Saturday 4 January 2020

The Osedax - Meridians

Labels: Self-Released
Formats: Digital
Release Date: 17 Jan 2020


1. Offen
2. Beacon/Ox Eye
3. White Horse/Tempest
4. Ratlines

That bewildering black and white cover art with it's glistening stars may or may not form notions in your head as to what genre Virginia's The Osedax call home, but keep those notions to yourself for the time being. The trio started life in 2008 and "Meridians" is their third full-length, following 2010's "Delayed Response" (Dullest Records) and 2015's "Titans Lament" (Replenish Records). This new release is scheduled for the middle of January, so by writing this review now it'll give you plenty of time to make sure you get accustomed to their earth-shattering heaviness, if you're not already!

It always baffles me how trios can deliver music at such volumes but I guess “power” is the right word to use when addressing them. In the case of The Osedax, that power is hidden behind a wall of ambience and atmosphere on “Meridians” opener Offen. The lengthy build-up gives way to low and bass-heavy doom/sludge guitar-work, powerful yet mournful drumming and pained dual-vocals. It’s everything you’d expect from a doom/sludge release but the added melody within it’s depths welcomes you in like a siren’s song. It’s best listened to at higher volumes, as this is where it’s layers and textures really come to life. 

Post-metal is one of the main elements of their sound, especially in the instrumental department. Beacon/Ox Eye benefits from a lengthy first passage that’s calming and serene. It’s lowly guitar fades in and out before giving way to feedback that heralds something all the more menacing. There’s blasting and a sense of blackened mayhem flowing through their music at this point. The tempo of the percussion takes the lead here and it transforms both the song and the release as a whole. The ringing guitar tones that take you past it’s mid-point are both harmonious and ear-ringing, which goes to show the intensity at which the trio takes their art.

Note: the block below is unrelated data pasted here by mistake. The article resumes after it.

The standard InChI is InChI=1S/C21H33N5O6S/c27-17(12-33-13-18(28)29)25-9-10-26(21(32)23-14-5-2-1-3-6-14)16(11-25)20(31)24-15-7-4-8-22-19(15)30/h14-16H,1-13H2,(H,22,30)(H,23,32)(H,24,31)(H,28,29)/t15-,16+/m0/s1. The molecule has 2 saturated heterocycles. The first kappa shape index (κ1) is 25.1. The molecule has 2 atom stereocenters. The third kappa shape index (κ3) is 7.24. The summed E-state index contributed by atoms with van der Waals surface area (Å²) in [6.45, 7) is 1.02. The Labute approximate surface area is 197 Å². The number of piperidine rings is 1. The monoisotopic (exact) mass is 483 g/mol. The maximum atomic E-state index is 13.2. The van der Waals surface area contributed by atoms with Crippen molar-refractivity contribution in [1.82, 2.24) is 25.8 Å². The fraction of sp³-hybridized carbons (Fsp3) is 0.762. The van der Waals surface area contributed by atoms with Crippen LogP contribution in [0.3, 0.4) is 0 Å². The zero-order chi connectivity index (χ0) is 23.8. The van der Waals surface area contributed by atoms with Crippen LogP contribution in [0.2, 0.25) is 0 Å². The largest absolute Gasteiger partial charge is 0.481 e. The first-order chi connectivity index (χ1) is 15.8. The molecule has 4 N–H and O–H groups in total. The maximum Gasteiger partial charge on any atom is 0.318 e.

The problem I find sometimes with doom/sludge is that it makes me feel sleepy. Not because it’s bad (it certainly isn’t that!) but because of it’s slow tempos. Maybe I shouldn’t listen to it in the evening after a full day at work. That being said, what’s woven here definitely conjures up some otherworldly images in the mind. White Horse/Tempest very much follows where Beacon/Ox Eye left off in the ambient department. It’s more on the experimental end of the spectrum, though dissonance and harshness isn’t far away. It’s trance-inducing in nature at this point, even with the screams nesting over the top of the instrumentation.

Album closer Ratlines is the soothing ending that you’ll so desperately need after the depressing and dank noise that preceded it. It’s instrumental tones envelope you in positive vibes and remind you that the world isn’t always dark. “Meridians” is a great doom/sludge record that’s been put together by a trio of musicians who really care about their craft. When researching for this review, I couldn’t see any information about a physical release, but let’s hope that one does happen as that artwork deserves to adorn a cd or vinyl record sleeve. 

"Meridians" will be officially released on 17th January and is up for digital pre-order via Bandcamp here -

You can listen to pre-release streams of Beacon/Ox Eye via The Sludgelord here - and White Horse/Tempest via PureGrainAudio here -

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